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Engineers Need to Cram Quickly to Raise Second-semester Grades

By Ed Weaver

Troy Record, December 12, 2002

TROY - When Rensselaer Polytechnic Institute hits the ice again on Dec. 28th, it will mark the Engineers' 18th game - half of their 36-game schedule.

So, it's time for their midseason report card. Each category is based on a 4.0 grading system - just like the Engineers are graded in the classroom.

The Engineers 7-9-1 overall record includes a 3-0-0 mark against the weaker Metro Atlantic Athletic Conference. Here's how they grade out thus far:

Offense: There's only one way to score in hockey: put the puck in the net. And there was little doubt that the Engineers were going to struggle in that regard - at least early on. Oh, how they have!

For large periods of time, the Engineers simply did not create many scoring chances. One look at shot charts supports that premise. Until recently, only a slim minority of shots came from the lower slot area. Quality chances were rare. Puck movement and passing have been inconsistent.

Freshman winger Kevin Croxton looks to be a future star. Junior Mikael Hammarstrom has stepped his production dramatically from his first two seasons. Fellow juniors Ryan Shields and Ben Barr have played hard and produced.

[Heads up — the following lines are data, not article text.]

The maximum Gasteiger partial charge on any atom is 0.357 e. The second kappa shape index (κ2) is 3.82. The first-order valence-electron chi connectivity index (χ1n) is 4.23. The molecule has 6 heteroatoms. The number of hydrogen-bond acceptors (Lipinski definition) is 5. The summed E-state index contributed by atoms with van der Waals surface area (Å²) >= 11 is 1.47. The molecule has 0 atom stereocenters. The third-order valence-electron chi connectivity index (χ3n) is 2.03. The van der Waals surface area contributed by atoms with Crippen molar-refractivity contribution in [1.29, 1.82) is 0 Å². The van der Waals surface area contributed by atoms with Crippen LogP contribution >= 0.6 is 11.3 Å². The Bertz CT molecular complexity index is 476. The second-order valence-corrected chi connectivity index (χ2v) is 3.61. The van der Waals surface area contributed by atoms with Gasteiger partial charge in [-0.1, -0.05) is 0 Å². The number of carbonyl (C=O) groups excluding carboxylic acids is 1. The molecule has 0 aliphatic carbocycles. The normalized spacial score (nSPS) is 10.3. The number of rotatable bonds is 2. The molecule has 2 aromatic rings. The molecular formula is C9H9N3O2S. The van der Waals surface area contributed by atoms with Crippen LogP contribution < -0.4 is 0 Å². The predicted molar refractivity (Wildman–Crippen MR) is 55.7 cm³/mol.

Seniors Carson Butterwick and Nolan Graham have been disappointing, even considering that much of their strong production of previous came from the fact that star left winger Matt Murley was their linemate.

Captain Danny Eberly has developed into an offensive force at defense and freshman Brad Farynuk has shown he's also an offensive defenseman.

The bottom line is the Engineers have scored one or zero goals six times, and have scored more than two goals in just two of seven ECAC games. They are averaging just 2.4 goals per game. One can site their inexperience as an excuse for the first half of the season but it won't wash in the second half.

Rating: C

Transition: With a number of freshmen and sophomores of little experience, transition was also expected to be a problem early. Also, the Engineers clearly are no longer one of the ECAC's faster teams.

In conference road games at Yale, Princeton and Brown, the Engineers gave up so many odd-man breakouts it gave observers stiff necks.

In all but a few games - notably those against teams from the weaker Metro Atlantic Athletic Conference - RPI opponents have controlled center ice. That's improved lately and for the Engineers' sake, needs to continue to do so.

Rating: C

Forechecking: It's been fine at times, ineffective at others. But it helped beat Union last week and pull victory from defeat against St. Lawrence.

Again it's a learning process. The more effective forecheckers of the past two seasons are gone but Shields, Barr and Graham have done well at times.

Rating: C

Faceoffs: Graham and Barnes did well earlier in the season but since, the Engineers have been beaten badly on faceoffs in all three zones. Repeated losses, it can be argued, cost them games at UMass and Princeton. Big improvements are needed here.